Sometimes seeing is not believing: loving is
Mary Magdalene was not a prostitute. This was the result of some very lazy conflations and probably great sexism in the early church. Because Jesus was said to have driven “seven demons” from her, Mary was thus thought to have been sinful in her previous life and, mainly due to a few church fathers, she was identified with prostitution. Essentially, it seemed that the early church (that is, after the time of the disciples) gravitated toward two poles when describing women: either as virgins or prostitutes. The idea that Mary was a strong, powerful and influential woman, a disciple in her own right, may have been too difficult to accept.
Whatever Mary’s sins were, or had been, it is clear that she was a key member of the disciples. (Also, she wasn’t married to Jesus, as Dan Brown claims in “The Da Vinci Code.” This too is a subtle form of sexism: she is seen as important only by virtue of who her husband is.) Mary is also, as we see in today’s Gospel (from John, often thought to be an eyewitness, or to be the “beloved disciple”) is the first one to whom Christ appears after the Resurrection. What a privilege! What a sign of his love for her! What a sign of her fidelity to him! Then the Risen One himself asks Mary to return to the disciples and proclaims what she has seen. “I have seen the Lord,” she says simply.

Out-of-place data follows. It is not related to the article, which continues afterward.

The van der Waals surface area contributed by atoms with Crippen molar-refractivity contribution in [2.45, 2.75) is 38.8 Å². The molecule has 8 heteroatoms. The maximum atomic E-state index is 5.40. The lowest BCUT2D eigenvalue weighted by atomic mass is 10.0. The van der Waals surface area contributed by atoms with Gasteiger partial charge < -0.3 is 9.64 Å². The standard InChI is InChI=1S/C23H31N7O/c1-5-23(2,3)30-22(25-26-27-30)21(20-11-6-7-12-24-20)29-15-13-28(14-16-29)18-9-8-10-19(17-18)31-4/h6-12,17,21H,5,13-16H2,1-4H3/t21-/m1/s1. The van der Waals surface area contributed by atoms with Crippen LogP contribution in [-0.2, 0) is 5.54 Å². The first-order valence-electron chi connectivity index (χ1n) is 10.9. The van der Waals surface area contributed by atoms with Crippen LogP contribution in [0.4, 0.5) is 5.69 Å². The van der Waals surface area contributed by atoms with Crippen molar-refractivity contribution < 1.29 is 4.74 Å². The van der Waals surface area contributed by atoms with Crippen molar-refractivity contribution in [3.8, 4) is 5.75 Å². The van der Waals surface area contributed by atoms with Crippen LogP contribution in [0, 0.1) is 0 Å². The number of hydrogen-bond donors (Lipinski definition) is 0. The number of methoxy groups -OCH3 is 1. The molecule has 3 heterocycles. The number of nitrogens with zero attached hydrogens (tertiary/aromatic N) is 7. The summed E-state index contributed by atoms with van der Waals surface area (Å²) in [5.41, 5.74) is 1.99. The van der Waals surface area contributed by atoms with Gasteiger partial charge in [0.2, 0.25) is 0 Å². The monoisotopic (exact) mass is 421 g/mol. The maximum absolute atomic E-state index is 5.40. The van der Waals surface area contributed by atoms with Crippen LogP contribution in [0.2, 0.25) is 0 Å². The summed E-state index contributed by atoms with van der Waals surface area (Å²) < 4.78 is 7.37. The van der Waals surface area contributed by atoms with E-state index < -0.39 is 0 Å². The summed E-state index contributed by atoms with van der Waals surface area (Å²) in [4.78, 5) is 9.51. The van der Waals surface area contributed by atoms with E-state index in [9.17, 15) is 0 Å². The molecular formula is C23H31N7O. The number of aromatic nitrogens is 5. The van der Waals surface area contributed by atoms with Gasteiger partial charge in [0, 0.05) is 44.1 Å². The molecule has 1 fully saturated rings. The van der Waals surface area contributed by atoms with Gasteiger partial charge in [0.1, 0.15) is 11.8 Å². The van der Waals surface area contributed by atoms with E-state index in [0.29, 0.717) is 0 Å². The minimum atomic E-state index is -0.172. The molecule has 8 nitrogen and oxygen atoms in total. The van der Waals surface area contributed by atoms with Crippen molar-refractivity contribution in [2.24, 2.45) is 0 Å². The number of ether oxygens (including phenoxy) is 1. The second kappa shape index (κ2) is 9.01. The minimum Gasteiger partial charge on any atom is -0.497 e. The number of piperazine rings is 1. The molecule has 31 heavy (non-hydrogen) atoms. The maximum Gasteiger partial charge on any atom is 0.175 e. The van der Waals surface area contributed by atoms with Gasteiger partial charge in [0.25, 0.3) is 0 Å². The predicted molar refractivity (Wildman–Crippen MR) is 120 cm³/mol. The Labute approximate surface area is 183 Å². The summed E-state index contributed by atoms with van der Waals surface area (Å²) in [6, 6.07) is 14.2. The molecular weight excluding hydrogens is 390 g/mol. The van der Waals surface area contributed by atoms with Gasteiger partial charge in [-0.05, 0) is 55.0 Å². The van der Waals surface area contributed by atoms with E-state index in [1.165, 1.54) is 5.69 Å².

Thus, my favorite title for this woman, which is not “prostitute” or “reformed sinner” or “the penitent one,” but something far more important: Apostle to the Apostles.
Also, notice that Mary does not recognize Jesus until he speaks her name. I’ve always thought this so beautiful. She couldn’t recognize him (most likely because of the heretofore unexperienced appearance of his glorified body) but she knew that distinctive voice, the one with the accent from Nazareth–the voice that called her into wholeness when it expelled whatever demons were troubling her, the voice that welcomed her into Jesus’s circle of friends, the voice that told her she was valued by him, the voice that answered her questions about God, the voice that counseled her near the end of his earthly life. That voice she knew, because it was a voice that had always spoken to her in love. Then she recognizes.
Because sometimes seeing is not believing. Loving is.
(first published on the Facebook page of Fr James Martin SJ on Easter Tuesday)